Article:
2010 has been an interesting year in terms of technology. We’ve seen tablets become an everyday part of living (though we’re still not sure of their purpose), 3D viewing advance dramatically, and augmented reality took off, thanks to the rise of compatible mobile applications. Alongside these tangible products, there has been much advancement in the backend of science and technology with talented scientists researching medicines, creating programs and extending their knowledge of the virtual world. Many of these projects were spearheaded by women, and I’d like to draw your attention to the top thirteen women who have impacted technology in 2010.
Some names you’ll know, and some you won’t, and this is by no means a conclusive list, so don’t get all shouty when Ms X or Mrs X isn’t in there – tell us why they’re great in the comments section.
So here you have it, the top thirteen women in technology in 2010 (in no particular order).
Alicia Navarro, CEO of Skimlinks
Alicia Navarro has made a big name for herself in the fashion and beauty world, as the service she provides makes affiliate linking a doddle. For those not in the know, affiliate linking is one way that online publishers make money, as every hyperlink that directs you to a store earns them commission if you purchase. Creating the links tends to be a rather time consuming process though, and often looks a little ungainly. Alicia created Skimlinks, a service which integrates seamlessly with your website and creates unobtrusive affiliate links- without you having to do ANYTHING! They do this without creating annoying pop up boxes, and users don’t even realize they have been redirected via an affiliate link when they click away. This service has been well received by all major UK and USA publishers, and her accolade list ranges from fashion aggregator Osoyou.com to technology site T3.com.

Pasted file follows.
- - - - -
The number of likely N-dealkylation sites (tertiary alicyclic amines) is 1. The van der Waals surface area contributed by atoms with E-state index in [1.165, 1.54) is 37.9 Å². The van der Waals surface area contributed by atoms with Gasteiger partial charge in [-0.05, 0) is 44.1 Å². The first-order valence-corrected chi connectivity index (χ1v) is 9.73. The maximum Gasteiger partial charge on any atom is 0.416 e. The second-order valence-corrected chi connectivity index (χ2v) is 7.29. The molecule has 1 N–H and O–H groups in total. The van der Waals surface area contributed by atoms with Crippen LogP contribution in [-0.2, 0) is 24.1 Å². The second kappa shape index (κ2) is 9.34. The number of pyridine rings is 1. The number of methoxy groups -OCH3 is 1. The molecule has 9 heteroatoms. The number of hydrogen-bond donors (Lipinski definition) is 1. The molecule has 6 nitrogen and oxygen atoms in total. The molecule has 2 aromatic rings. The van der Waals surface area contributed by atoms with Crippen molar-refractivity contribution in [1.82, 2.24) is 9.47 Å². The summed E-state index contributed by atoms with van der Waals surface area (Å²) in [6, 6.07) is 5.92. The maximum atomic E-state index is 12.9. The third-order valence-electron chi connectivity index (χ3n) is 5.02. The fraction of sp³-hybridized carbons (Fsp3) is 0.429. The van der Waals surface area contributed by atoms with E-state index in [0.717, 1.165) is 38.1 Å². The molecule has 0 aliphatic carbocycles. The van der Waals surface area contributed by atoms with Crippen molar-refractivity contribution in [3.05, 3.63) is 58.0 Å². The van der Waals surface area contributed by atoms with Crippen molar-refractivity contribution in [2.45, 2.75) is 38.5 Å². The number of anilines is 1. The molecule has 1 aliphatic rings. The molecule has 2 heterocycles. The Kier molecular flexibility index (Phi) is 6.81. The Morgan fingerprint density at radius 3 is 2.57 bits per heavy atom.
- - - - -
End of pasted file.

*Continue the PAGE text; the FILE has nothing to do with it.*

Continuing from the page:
Alicia has been involved in the technology scene for over 10 years and holds a Bachelor of Information Technology and the University Medal for Computing Sciences from the University of Technology, Sydney. Her focus on the fashion and beauty world shows she understands the current market demands and her vision in this marketplace continues to grow, with Skimlinks continuing to roll out new products. Despite her success she remains reassuringly down to earth- as seen in her cheeky charity pose for last year’s London Nude Tech calendar. (Yes, really).
Katie Stanton, International Strategist for Twitter
Katie Stanton has impressively long names of companies in her resume. They include the White House, Google Inc, and her latest addition is Twitter. Her remit is working on Twitter’s international strategy and her experience in social media will be a key asset to the company. Katie has a history of working in technology, and her knowledge of departmental laws will help Twitter work alongside government agencies, as she’ll be spearheading the free information approach, especially after the Wikileaks incident.
Stanton has been a key player in the techsphere for some time, and this extends to her private life. Following the Haiti disaster she worked with a group of engineers to create a free texting service to help those in need and she is constantly in demand as an expert in both social media and government policy.
Professor Sophie Scott, UCL Neuroscientist